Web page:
You can put away the rock skis for this storm. Indeed the Northeastern U.S. has been under the influence of a double-barrel low pressure system that the weather models have been showing for more than a week, and it’s finally delivered a healthy shot of snow to the Green Mountains. With one low pressure system traveling through the eastern Great Lakes, and another up the New England coast, there was some warm air involved in this event, but the precipitation in the mountains has generally been frozen, and it’s been plentiful.
“There’s definitely a nice density gradient to give you those easy powder turns with ample protection below.”
Most of the mountain valleys even picked up some snow, but when the snow began yesterday afternoon, the eastern slopes seemed to be the areas getting the most precipitation and notable accumulations even in the valley bottoms. I was hoping to head up to Bolton Valley for some turns today, but the lower accumulations in the valleys of the western slopes had me wondering how the resort had done with respect to snowfall. They don’t have their webcam in operation yet, and they’re not making immediate snow reports, so I quickly popped up to the mountain this morning to assess the potential for turns.
Signs of leftover snow like we had at our house disappeared as I dropped down into Bolton Flats, and at the base of the Bolton Valley Access Road (340’) there was no accumulation. There weren’t even any signs of white until I hit 1,000’. So I’d say that indeed, accumulating snow levels were definitely lower in elevation on the eastern slopes – snow at 1,000’ in the Bolton Valley area was about equivalent to 500’ at our house slightly east of the spine. The snow depths did eventually did go up dramatically with elevation however. I found 3 to 4 inches at the Timberline Base (1,500’) and up in the Bolton Valley Village (2,000’) there were 6 to 8 inches on the ground with heavy snowfall adding to that by the minute. The resort was clearly all set in terms of snow, so I hoped to head back up in the afternoon for a tour when I had sufficient time.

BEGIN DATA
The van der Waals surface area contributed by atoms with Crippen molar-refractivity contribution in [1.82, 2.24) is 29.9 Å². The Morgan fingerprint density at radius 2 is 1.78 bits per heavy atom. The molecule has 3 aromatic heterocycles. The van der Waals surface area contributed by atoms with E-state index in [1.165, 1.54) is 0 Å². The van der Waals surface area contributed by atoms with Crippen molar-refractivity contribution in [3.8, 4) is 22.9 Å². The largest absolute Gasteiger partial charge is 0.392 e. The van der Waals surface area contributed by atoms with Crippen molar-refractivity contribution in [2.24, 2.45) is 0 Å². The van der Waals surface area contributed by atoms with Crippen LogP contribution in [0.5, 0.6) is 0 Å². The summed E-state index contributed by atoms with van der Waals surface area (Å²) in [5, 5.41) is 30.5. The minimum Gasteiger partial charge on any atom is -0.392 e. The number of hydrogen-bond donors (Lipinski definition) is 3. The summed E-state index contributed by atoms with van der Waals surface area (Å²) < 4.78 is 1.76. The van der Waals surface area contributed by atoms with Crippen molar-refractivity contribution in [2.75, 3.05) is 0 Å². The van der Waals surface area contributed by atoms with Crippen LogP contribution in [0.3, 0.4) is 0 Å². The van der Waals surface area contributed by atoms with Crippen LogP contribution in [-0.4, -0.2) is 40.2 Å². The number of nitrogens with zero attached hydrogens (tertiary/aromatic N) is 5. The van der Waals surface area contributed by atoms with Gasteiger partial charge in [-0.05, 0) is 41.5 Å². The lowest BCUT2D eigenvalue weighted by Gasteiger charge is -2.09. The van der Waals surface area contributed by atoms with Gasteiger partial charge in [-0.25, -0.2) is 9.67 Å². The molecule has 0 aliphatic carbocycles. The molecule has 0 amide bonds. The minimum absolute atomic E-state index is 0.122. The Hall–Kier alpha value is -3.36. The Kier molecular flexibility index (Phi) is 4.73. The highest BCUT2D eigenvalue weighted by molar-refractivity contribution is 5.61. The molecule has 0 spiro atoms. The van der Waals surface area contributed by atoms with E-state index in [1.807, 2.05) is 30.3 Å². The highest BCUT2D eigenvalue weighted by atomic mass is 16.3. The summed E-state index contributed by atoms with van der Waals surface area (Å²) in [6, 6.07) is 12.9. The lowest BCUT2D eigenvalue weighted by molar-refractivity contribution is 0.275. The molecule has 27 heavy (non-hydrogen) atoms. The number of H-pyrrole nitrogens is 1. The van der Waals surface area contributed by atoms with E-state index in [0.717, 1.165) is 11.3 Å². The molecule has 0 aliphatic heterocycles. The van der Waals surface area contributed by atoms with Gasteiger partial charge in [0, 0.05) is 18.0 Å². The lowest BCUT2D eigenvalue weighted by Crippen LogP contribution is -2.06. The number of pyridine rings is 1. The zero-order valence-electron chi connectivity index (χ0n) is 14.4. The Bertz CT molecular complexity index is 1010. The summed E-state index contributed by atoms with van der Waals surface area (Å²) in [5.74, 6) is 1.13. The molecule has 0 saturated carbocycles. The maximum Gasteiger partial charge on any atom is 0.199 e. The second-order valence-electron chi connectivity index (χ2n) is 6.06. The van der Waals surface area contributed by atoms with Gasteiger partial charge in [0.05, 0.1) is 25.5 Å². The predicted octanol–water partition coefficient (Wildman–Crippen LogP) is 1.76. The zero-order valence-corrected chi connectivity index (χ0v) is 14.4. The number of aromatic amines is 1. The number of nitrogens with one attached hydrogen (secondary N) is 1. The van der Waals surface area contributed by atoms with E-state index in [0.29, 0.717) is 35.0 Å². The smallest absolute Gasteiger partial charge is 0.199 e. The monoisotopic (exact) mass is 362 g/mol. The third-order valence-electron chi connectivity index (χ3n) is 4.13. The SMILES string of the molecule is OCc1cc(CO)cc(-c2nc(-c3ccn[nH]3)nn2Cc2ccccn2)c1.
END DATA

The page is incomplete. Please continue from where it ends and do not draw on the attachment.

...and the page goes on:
After visiting the ski swap in Waitsfield in the early afternoon, I was able to head back up to Bolton Valley in the midafternoon period to get in that ski tour. The accumulations I’d see in the Village in the morning just continue to increase as I skinned up toward the summits, and all told I found the following accumulation profile with respect to elevation:
I did get readings as high as 16” on the upper mountain, and one drifted spot with 20”, but I’d say 12-14” is a decent measure of the top end I found for depth. It seemed like there was some old snowpack up high, but I don’t think it interfered with measurements of the new snow because it should have been pretty solid by now.
Even base temperatures had dropped into the 20s F when I was up there in the midafternoon, and my thermometer was showing 19 F when I was up at the Vista Summit, so the snow wasn’t wet at all. Below ~2,500’ there was a thick layer in the snowpack that was only an issue in wind scoured areas. I’m not sure when that developed (maybe during the warmest part of the storm), but today’s additional snow sort of mitigated that, at least with the 115 mm skis I was on. Above 2,500’ it didn’t seem like that layer was even present, and turns were fantastic in midwinter snow. There’s definitely a nice density gradient to give you those easy powder turns with ample protection below. With tonight’s temperatures, the only enemy of the powder would be wind, so the good snow should be there a while for those who want get after it.